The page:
By Nazeefa Ahmed, November 30 2023—
Nostalgia is back in style. Through fashion, media, music and countless movie remakes, it appears that society is leaning into the past for support during a time of great global instability. For baby boomers, generation X and millennials, nostalgia makes sense — after all, they have enough of a past to look back on. GenZ’s oldest members, however, are 26, and yet our longing for the past stretches back to times before our existence or consciousness. A survey by GWI shows that 15 per cent of GenZ prefers to think about the past rather than the future, while 50 per cent feel nostalgic for older media, particularly the 90s. How can a generation of young people possibly long for a time they barely lived through?
Though most generations experience some longing for the past, increasing commodification and technological advancement have catalyzed a counterculture of excessive nostalgia-seeking behaviour. GenZ has only ever known a world that updates and innovates — whether necessary or not — and is rejecting the fast-paced cycle that pushes forward into an uncertain future. The increasing popularity of film cameras, decade-old fashion aesthetics, retro music genres and movie remakes point to an upcoming generation that is struggling to move forward.
Yearning for a simpler time, GenZ uses nostalgia as a coping mechanism for the bleak present and future. Our generation is entering adulthood with low job prospects, increasing costs and the challenges of affording a mortgage, let alone buying a home. That, in addition to the rise of political uncertainty, extremism, and devastating war imprints fear on the collective consciousness of GenZ — the escapism offered by a past we have barely experienced ourselves but still know to be true becomes irresistible.
Excess nostalgia or futurism has been and is often dependent on the level of social and economic prosperity perceived by the mainstream. During the 60s Space Race, two global superpowers fought to assert global dominance through technological innovation. Space propaganda, retro-futuristic clothing and famous space shows such as Star Trek and Lost in Space painted an image of a prosperous and certain future. For many Americans and allies, now was the time to be alive as the nation’s perceived identity as a democratic global superpower promoted feelings of hope, happiness and stability — astro-fashion, rockets and spaceships galore.
But the story does not stop there. The 60s was also a time of hippies, large-scale drug use, the Vietnam War, increased crime and the civil rights movement. Counter-culture activists paraded the streets, challenging the neat narrative of the mainstream. The overt racism from both individuals and institutions, the bloodshed across the globe and the widespread opioid abuse of the time are often disregarded in present conversations.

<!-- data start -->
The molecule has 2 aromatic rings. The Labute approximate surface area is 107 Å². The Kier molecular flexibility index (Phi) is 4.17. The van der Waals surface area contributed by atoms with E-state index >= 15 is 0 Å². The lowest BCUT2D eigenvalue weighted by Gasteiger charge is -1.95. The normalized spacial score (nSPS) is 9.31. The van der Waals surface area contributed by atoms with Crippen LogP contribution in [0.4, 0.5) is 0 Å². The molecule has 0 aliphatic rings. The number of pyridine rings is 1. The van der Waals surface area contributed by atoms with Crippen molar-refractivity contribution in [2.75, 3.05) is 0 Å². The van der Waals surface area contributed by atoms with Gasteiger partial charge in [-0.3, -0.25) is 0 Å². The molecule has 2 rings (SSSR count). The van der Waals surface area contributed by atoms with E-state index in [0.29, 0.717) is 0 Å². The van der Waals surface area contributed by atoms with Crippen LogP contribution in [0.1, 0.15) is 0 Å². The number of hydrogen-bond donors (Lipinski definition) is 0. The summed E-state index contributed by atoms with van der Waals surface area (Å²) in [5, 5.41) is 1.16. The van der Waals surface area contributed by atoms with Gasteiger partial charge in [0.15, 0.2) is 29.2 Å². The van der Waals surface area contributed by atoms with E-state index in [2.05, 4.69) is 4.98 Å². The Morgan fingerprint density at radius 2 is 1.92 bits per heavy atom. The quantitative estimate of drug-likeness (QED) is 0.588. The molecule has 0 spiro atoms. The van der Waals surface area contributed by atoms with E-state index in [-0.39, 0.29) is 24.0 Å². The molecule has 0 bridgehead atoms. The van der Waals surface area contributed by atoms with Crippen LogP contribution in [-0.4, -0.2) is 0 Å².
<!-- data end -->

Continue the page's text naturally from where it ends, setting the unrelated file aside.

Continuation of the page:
Problematically, GenZ often places a filter on the past in pursuit of an optimistic reality. Numerous online posts put 90s models on a pedestal as the “epitome of beauty” while labelling today’s models as “basic” and “plastic”, forgetting about the toxic diet culture and heroine chic ideals of the 90s era. Early 2000s rom-coms are supreme because “they don’t make them like they used to” despite the lack of media representation of minorities during the time. Film photos of parents and grandparents in addition to their “back in my day” stories curate a faultless image that appears to surpass present realities.
But to forget the complexity of the eras we romanticize is to minimize the rich history of past generations — to make superficial what should be a source of wisdom. No time period can ever be simplified by a modern remake or a social media edit. No era is objectively better or worse than the one prior. To assume that the past is better without condition is as naive as expecting the future to be a picture-perfect utopia.
GenZ’s use of nostalgia appears to be harmless but signals a generation yearning for a concrete solution to fix our identity crisis. Ultimately, we yearn for simplicity — for a sensitized world that is more connected and humane. Through misleading narratives from the media currently capitalizing on our tendency to romanticize, we mistakenly perceive the past as an ideal representation of the present we desire.
Collectively, we may yearn for the camaraderie of Rachel and Monica on Friends or the classy style of Hilary Banks from Fresh Prince of Bel-Air. We may watch Stranger Things with a tinge of jealousy for missing out on an 80s childhood. But true generational identity develops through authentic, shared experiences that are unique to a particular age group — experiences that are not clouded by the idealization of history nor a promised tomorrow.
This article is a part of our Opinions section and does not necessarily reflect the views of the Gauntlet editorial board.